It seems like every time a parent turns around their kid is selling something for a fundraiser. School fundraisers shouldn’t add stress to families. They shouldn’t require overworked teachers to do more work. Fundraising can be incorporated into the classroom to teach kids valuable lessons about giving back. They can be student-led and provide important leadership experiences. Use fundraising opportunities to bring communities together and get people excited about opening their wallets for a good cause. It should be an amazing experience for everyone involved–teachers, students and their parents.
These days, it might seem like a penny or dime doesn’t go very far. Don’t let idea fool you – loose change can still make an impact! Have your students search their couch cushions, underneath the seats in their family car and the laundry room for spare change to collect and donate. All that change can add up. Make it a competition. Classrooms, grades or even schools can compete to see who can collect the most change. Incorporate the change wars into math lessons on money, addition, multiplication and budgeting. Just be careful the students don’t cause a change shortage!
Walk or Run
Get kids motivated and literally moving with a walk-a- thon or fun run! Take advantage of your school track and local walking paths, encourage students to walk to school or up the ante in gym class! Students can collect donations or pledges from a sponsor for measurable goals, like distance or time increments. If walking or running aren’t a good fit for your school, host a different type of marathon. It
can be a bike-a- thon, dance-a- thon or read-a- thon. Cater the activity to what your students can do best so they stay motivated and enjoy themselves while fundraising for your cause.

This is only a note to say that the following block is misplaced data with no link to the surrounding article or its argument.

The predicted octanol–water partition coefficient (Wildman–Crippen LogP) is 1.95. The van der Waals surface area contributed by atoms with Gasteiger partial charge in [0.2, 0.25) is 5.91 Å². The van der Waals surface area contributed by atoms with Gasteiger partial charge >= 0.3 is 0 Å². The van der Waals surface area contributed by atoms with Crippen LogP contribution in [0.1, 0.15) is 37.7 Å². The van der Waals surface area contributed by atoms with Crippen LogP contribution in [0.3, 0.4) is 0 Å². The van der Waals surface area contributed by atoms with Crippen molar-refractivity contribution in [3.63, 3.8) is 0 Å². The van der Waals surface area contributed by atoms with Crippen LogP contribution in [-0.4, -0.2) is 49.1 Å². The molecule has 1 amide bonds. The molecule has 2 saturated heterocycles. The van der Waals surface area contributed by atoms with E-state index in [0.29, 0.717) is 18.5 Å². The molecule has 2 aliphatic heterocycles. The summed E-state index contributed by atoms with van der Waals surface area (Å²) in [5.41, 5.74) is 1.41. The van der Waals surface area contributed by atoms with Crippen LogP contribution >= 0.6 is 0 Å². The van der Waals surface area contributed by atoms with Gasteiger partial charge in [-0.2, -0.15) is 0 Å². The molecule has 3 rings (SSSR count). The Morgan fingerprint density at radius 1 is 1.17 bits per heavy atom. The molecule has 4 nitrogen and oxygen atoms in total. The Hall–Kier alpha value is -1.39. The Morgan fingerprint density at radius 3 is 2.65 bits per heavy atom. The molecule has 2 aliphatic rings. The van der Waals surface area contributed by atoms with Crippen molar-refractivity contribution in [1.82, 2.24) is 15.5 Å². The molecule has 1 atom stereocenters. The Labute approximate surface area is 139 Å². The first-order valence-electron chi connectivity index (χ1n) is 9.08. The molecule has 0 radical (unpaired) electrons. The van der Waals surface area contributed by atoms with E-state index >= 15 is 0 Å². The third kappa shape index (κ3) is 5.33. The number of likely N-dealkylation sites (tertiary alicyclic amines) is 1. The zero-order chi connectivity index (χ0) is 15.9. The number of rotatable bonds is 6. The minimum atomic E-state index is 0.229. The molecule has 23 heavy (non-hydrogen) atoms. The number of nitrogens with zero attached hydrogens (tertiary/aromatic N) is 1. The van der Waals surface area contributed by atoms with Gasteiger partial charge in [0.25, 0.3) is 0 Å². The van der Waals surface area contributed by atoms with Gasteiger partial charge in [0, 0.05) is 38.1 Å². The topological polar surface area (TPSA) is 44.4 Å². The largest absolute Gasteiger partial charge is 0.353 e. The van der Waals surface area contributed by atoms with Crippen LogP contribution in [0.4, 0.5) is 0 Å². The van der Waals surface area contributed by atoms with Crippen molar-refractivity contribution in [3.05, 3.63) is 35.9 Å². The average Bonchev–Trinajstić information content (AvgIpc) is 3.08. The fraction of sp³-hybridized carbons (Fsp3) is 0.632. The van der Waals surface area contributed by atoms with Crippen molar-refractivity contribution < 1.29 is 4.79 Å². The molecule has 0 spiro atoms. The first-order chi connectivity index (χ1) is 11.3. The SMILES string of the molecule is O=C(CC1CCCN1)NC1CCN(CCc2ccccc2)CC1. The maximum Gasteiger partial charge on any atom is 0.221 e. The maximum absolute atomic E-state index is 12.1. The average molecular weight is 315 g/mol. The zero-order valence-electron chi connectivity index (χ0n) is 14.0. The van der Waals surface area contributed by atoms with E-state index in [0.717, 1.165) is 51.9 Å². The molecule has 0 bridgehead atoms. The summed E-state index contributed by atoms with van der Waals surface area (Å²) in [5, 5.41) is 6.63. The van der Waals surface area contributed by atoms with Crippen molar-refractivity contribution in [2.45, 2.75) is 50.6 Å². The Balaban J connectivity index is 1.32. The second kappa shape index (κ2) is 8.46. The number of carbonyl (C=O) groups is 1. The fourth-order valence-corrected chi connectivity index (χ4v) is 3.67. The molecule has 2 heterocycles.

Spirit Week or Field Day
Incorporate fundraising into the school’s spirit week or field day. Add another level of competition by having the classes or grades fundraise during spirit week or leading up to field day activities. The class or grade that raises the most money can win incentives during the field competitions. For example, during a kickball game the grade or class that raises the most money can earn a bye game or an extra out in an
Make athletic accomplishments count off the scoreboard. Student athletes can fundraise using their own accomplishments. They can raise money through donations and pledges for their athletic achievements in their respective sports, whether it’s kicking an extra point in football, hitting home runs or a goalie counting their saves. Student athletes find it brings extra meaning to their sport and accomplishments while raising funds and awareness for their cause.
Principals, teachers or other school staff can incentivize their students toward reaching their fundraising potential. As long as staff members don’t mind a little fun at their expense, students will be motivated to see their principal or teacher spend the night on a roof, dye their hair a bright color or take a pie to the face.
Philanthropic School Clubs
Student-run philanthropic clubs are a great way for the students to take the lead to support a cause they are passionate about. Students form the club, plan fundraising events and execute the events during the school year. Students take a hands-on approach to the decision making, rather than being told by the school what fundraiser they will participate in. Similar to other school clubs, they can have an executive
board and members. In addition to raising money and awareness for a great cause, the students will build leadership, social and decision-making skills.
What is more student friendly than an old fashioned, all-American lemonade stand? Valuable lessons can be learned while fundraising. Students use social skills to interact with customers. They use business and math skills to figure out what supplies they will need, how much everything will cost and how much profit they will be able to donate to the cause.
Set students up for fundraising success with activities they actually want to participate in. Invite feedback or collaborate with the students. They might have creative and successful fundraising ideas that adults never would have dreamed of! Kids want to give back. Sometimes all they need is a spark to their imagination and they’ll figure out a great way to support their cause.